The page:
Based on analysis by the Peterson Institute for International Economics (PIIE), the new content rules and minimum wage requirements will likely lead to a less competitive North American auto industry with less investment in US plants and fewer US jobs in the sector—just the opposite of the claims of US officials. The new rules require that 75 percent of a car or truck have content made in North America to qualify for tariff-free imports, up from current level of 62.5 percent. In addition, 70 percent of steel and aluminum must be produced in North America, and 40 percent a car or truck would have to be made by workers earning at least $16 per hour, presumably to discourage companies from moving assembly operations to Mexico. Producers of passenger cars must either comply with the new rules or forgo the regional tariff preference. This will likely be their choice, since in that case they can use components from any country and simply pay the low most favored nation (MFN) tariff of 2.5 percent instead of rejiggering their supply chains. But truck producers don't have that relatively cheap escape hatch: The US MFN tariff on trucks is 25 percent.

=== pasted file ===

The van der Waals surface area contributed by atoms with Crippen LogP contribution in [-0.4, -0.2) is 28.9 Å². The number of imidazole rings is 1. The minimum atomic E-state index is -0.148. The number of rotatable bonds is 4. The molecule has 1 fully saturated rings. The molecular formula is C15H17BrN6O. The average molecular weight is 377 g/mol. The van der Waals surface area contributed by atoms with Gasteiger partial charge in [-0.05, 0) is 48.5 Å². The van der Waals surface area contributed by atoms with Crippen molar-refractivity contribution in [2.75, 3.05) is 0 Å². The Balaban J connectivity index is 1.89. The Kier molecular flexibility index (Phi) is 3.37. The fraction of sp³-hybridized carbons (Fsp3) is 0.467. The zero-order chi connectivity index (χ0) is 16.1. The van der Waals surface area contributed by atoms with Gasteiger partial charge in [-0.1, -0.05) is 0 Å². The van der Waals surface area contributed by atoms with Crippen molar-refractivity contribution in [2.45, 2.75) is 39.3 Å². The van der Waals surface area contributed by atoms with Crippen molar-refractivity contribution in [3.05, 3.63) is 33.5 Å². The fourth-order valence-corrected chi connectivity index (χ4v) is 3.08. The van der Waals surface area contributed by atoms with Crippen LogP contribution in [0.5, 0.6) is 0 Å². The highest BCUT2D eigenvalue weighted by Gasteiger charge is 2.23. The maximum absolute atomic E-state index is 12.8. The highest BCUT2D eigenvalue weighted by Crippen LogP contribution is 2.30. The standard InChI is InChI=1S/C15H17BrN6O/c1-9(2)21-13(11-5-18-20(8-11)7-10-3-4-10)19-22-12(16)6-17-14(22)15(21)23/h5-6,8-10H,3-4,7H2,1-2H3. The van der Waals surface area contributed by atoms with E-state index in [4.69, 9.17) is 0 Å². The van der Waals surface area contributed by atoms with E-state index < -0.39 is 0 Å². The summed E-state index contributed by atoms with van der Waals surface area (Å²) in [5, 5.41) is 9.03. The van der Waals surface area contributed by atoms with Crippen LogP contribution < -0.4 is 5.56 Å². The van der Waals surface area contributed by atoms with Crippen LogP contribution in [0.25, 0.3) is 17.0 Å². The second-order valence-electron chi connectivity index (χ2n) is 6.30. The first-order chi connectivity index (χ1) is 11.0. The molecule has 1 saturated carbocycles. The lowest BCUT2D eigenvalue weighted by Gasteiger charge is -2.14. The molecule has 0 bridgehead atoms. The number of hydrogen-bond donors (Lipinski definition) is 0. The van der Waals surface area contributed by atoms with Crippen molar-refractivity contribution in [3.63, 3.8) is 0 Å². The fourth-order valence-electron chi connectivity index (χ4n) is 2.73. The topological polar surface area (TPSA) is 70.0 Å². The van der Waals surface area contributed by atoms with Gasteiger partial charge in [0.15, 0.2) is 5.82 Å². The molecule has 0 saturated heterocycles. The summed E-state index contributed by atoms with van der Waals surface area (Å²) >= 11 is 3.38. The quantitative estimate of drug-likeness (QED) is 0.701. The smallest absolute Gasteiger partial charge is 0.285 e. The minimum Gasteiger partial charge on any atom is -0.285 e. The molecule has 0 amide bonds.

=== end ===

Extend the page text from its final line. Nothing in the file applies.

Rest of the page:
As a result of these provisions, the cost of producing vehicles in North America will go up at a time when auto sales in the United States are slumping already. The slump reflects a long-term trend decline in auto demand, despite the booming US economy, due to changing demographics and consumer behavior. US production of vehicles will lose competitiveness vis-à-vis imported cars—unless the Trump administration decides to impose Section 232 tariffs on cars and parts to make European and Japanese imports more expensive. (Section 232 of the Trade Expansion Act of 1962 allows the administration to invoke national security to justify tariffs, without either congressional or World Trade Organization review, or economic justification.) Even then, the North American auto complex will lose competitiveness in terms of ability to export to other markets, which will be the only source of market growth as domestic demand declines.